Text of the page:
“There was an urgency to it, and I could no longer put it off,” she shared. “But there’s still the fear, because you never know. That very first day, when you walk in and people who have known you throughout your career as someone else now see you differently, how will they react? And what happens with that?”
Bryers, however, acknowledged the support from her community, saying, “People that I have never spoken to in this building came up and wrapped their arms around me to tell me how much they care for me and love me and were proud of me. It was very, very affirming.”
She had also praised North High principal Sherman Padgett who informed the school staff in a meeting in 2014.
“This was something that, in his words, is a very private experience but taking place in a very public environment,” she said. “He announced who I was and who I would be from now on, and the response was overwhelming from my colleagues.”
Padgett meanwhile said that nominating Byers was a recognition for being a great teacher and a great person.
“It would be great if we could get to the point where we can normalize the LGBTQ community,” Padgett said. “She chose to live her true identity, and when that just becomes normal, that’s when kids will realize they belong here just as much as everyone else.”
Her student also praised her for her patience when discussing issues about her gender identity.
“I definitely think it was a confident thing to do,” said flute player and graduate Alondra Larios. “She explained it like, ‘I’m still a normal human being.’ She just changed her pronouns.”
Transgender issues in Kansas
She hoped that her recognition, which she receives in New York last month, would pave the way for more inclusive and safe schools in the whole state.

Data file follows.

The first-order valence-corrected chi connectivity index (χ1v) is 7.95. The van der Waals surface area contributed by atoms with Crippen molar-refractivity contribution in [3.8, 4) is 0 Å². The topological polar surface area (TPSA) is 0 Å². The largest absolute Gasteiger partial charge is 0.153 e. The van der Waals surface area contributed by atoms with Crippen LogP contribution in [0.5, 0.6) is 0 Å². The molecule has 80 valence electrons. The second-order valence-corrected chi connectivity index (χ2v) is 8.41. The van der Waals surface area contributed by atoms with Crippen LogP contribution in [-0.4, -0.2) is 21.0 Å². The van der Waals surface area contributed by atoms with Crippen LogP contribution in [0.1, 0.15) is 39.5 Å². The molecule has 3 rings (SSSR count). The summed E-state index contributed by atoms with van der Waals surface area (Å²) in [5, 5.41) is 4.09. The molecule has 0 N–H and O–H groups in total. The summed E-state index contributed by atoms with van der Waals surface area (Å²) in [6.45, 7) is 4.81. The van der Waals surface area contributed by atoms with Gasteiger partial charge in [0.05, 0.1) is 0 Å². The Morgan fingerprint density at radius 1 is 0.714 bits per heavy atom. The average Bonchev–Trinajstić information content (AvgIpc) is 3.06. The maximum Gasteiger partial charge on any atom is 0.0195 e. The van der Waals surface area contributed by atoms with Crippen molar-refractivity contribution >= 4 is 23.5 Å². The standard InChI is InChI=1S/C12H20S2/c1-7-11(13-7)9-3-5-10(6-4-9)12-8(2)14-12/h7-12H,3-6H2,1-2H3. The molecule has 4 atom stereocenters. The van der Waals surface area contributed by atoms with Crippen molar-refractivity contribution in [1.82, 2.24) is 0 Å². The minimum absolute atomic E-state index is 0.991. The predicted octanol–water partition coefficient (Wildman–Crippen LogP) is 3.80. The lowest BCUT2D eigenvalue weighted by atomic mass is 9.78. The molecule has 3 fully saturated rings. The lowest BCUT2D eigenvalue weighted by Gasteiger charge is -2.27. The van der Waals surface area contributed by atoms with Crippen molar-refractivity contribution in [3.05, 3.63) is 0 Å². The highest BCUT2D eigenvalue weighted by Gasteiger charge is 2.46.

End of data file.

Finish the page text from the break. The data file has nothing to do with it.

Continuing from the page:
The schools in Wichita area had been wracked with controversies recently. Backlash from parents halted the move by school officials in allowing transgender students to use bathroom and school facilities that match their gender.
Recently, a gay teacher from Seneca was forced to quit his job due to vitriol and threats he received after coming out.
“It does concern me a little bit, because we don’t know what the reaction will be. . . Part of me always waits for the shoe to drop,” Byers said. “But I am embracing it because I know that the path that I lay down is one that other people will be able to follow. Maybe I can trample down some weeds and create some space for other folks, and that will be able to make their walk a little bit easier.”
She also shared how careful she treated conversation with students about her coming out and gender identity in general by asking them if they have previously discussed with parents and friends.
“One thing we know about people who are transgender is that the suicide-attempt rate is 41 percent,” Byers remarked. “Working something out where they can get that support is probably going to save somebody’s life.”
When former students were bewildered about her transition, she said that’s fine.
“You don’t have to understand if somebody is transgender or not,” Byers exhorted. “Just be kind. Be polite. Be nice. Let them be themselves.”